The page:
Physical product continues to be viable in the digital age, even if it proves to be a more modest stream of revenue than it was for artists during the boom years of the CD era. The physical product that seems to be on the rise at the moment is the LP, with good reason: it’s a very fine artifact. The bigger format helps – you can actually read the liner notes and the artwork can better be appreciated. Many audiophiles (myself included) love ‘em.

That said, the industry should continue to explore other modes of distribution, new platforms that will help to keep them in business and recoup at least some of artists’ lost royalties. In no way am I suggesting that streaming media isn’t going to be the prevailing method of experiencing recorded music in the future. From an archival standpoint and one of accessibility, this is an exciting thing indeed. However, I can’t help but think that the lack of engagement with a record collection, except in the digital domain, divests the listening experience of some of its vitality.

Readers: what do you think? The comments section is open for civil discourse.

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The International Contemporary Ensemble will be featured at 7 PM tonight on Q2. Hosted by John Schaefer, this live broadcast from Yamaha Piano Salon in NYC is a sneak preview of Lincoln Center Festival’s Varèse: (R)evolution.

(R)evolution will present the composer’s entire oeuvre over two concerts on July 19 &20. Performers include the New York Philharmonic, conductor Alan Gilbert, percussionist Steven Schick, and ICE.

Program:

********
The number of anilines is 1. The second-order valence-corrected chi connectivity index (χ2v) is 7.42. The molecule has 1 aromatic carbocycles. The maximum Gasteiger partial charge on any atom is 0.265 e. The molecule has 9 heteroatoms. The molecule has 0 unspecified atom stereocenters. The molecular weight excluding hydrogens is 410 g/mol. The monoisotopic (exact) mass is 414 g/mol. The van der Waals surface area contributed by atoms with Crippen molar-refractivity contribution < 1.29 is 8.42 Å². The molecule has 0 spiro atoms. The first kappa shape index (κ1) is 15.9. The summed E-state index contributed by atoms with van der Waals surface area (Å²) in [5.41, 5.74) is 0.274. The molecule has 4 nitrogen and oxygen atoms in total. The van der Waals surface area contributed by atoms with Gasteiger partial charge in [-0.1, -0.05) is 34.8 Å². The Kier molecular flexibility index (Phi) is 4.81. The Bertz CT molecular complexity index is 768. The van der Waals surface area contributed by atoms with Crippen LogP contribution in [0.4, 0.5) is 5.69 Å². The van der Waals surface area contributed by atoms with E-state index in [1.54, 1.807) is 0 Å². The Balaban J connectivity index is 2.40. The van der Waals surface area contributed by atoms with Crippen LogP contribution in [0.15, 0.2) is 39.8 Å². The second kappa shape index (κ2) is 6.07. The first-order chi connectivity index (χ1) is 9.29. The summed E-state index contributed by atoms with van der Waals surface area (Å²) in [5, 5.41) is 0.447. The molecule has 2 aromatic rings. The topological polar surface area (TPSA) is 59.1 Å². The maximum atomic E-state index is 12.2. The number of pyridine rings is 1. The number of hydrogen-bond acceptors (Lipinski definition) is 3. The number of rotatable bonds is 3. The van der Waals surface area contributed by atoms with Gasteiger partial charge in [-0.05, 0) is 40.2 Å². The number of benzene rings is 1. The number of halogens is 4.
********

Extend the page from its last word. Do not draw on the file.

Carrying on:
Density 21.5 (1936) with Claire Chase, flute
Un Grand Sommeil Noir (1906) with Samantha Malk, soprano
Ameriques (NEW YORK PREMIERE of 8-hand piano version) (1929) with Jacob Greenberg, Amy Williams, Amy Briggs and Thomas Rosenkranz

Q2 and ICE have been kind enough to share a freebie that all the new music kids will be adding to their Droid/iPhone/Blackberrys: a Poème Électronique ringtone!

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The big news today is that NPR and 12 NPR Member stations are launching NPR Music, a free, comprehensive multimedia music discovery Web site, that features on-air and online content aggregated from NPR and the participating stations as well as original-to-NPR Music materials such as interviews, reviews, blogs and live performances.   The press release goes on to note that specific sections of the site are dedicated to rock/pop/folk, classical, jazz/blues, world and urban music.   In each genre, program and subject area, users can explore NPR’s and the stations’ renowned music journalism; intimate interviews and studio sessions with artists and bands; NPR’s and stations’ popular national and regional web concerts; reviews and news; original blogs from critics, experts and artists; and podcasts.  The site culls from NPR’s and the stations’ extensive music archives to present thousands of features; at launch, the site’s Artist Index alone, an A to Z artist directory, offers content about more than 2000 performers.  More than 200 new features will be added from NPR and the stations monthly, joining thousands of hours of archived concert, story, review and interview pieces.

Sounds pretty neat to me.